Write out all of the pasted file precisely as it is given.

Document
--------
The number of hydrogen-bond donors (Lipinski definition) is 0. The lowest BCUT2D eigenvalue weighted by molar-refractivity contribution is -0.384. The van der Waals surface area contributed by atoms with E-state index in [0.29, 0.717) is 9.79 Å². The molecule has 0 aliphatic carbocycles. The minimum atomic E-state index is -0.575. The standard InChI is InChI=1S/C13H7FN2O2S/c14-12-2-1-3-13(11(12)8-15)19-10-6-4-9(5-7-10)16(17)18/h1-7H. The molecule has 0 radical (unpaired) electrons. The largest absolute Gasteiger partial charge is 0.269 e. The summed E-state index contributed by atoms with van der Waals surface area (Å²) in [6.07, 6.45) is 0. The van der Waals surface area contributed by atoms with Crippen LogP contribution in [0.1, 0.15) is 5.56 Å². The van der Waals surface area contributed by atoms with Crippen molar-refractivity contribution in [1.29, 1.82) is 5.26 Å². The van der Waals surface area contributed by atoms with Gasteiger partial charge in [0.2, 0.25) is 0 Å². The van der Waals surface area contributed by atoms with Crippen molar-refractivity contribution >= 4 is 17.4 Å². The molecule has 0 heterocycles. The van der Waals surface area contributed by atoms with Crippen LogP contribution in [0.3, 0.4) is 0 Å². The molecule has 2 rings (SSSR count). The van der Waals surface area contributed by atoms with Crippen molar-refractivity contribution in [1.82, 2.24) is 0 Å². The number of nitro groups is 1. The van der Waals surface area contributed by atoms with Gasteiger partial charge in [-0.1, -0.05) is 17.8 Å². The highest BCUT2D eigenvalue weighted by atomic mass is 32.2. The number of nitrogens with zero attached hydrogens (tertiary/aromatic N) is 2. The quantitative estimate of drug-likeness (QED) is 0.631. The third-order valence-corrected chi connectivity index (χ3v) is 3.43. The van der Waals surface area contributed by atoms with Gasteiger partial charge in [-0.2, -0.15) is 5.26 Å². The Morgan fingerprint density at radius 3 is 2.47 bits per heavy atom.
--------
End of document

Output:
The number of hydrogen-bond donors (Lipinski definition) is 0. The lowest BCUT2D eigenvalue weighted by molar-refractivity contribution is -0.384. The van der Waals surface area contributed by atoms with E-state index in [0.29, 0.717) is 9.79 Å². The molecule has 0 aliphatic carbocycles. The minimum atomic E-state index is -0.575. The standard InChI is InChI=1S/C13H7FN2O2S/c14-12-2-1-3-13(11(12)8-15)19-10-6-4-9(5-7-10)16(17)18/h1-7H. The molecule has 0 radical (unpaired) electrons. The largest absolute Gasteiger partial charge is 0.269 e. The summed E-state index contributed by atoms with van der Waals surface area (Å²) in [6.07, 6.45) is 0. The van der Waals surface area contributed by atoms with Crippen LogP contribution in [0.1, 0.15) is 5.56 Å². The van der Waals surface area contributed by atoms with Crippen molar-refractivity contribution in [1.29, 1.82) is 5.26 Å². The van der Waals surface area contributed by atoms with Gasteiger partial charge in [0.2, 0.25) is 0 Å². The van der Waals surface area contributed by atoms with Crippen molar-refractivity contribution >= 4 is 17.4 Å². The molecule has 0 heterocycles. The van der Waals surface area contributed by atoms with Crippen LogP contribution in [0.3, 0.4) is 0 Å². The molecule has 2 rings (SSSR count). The van der Waals surface area contributed by atoms with Crippen molar-refractivity contribution in [1.82, 2.24) is 0 Å². The number of nitro groups is 1. The van der Waals surface area contributed by atoms with Gasteiger partial charge in [-0.1, -0.05) is 17.8 Å². The highest BCUT2D eigenvalue weighted by atomic mass is 32.2. The number of nitrogens with zero attached hydrogens (tertiary/aromatic N) is 2. The quantitative estimate of drug-likeness (QED) is 0.631. The third-order valence-corrected chi connectivity index (χ3v) is 3.43. The van der Waals surface area contributed by atoms with Gasteiger partial charge in [-0.2, -0.15) is 5.26 Å². The Morgan fingerprint density at radius 3 is 2.47 bits per heavy atom.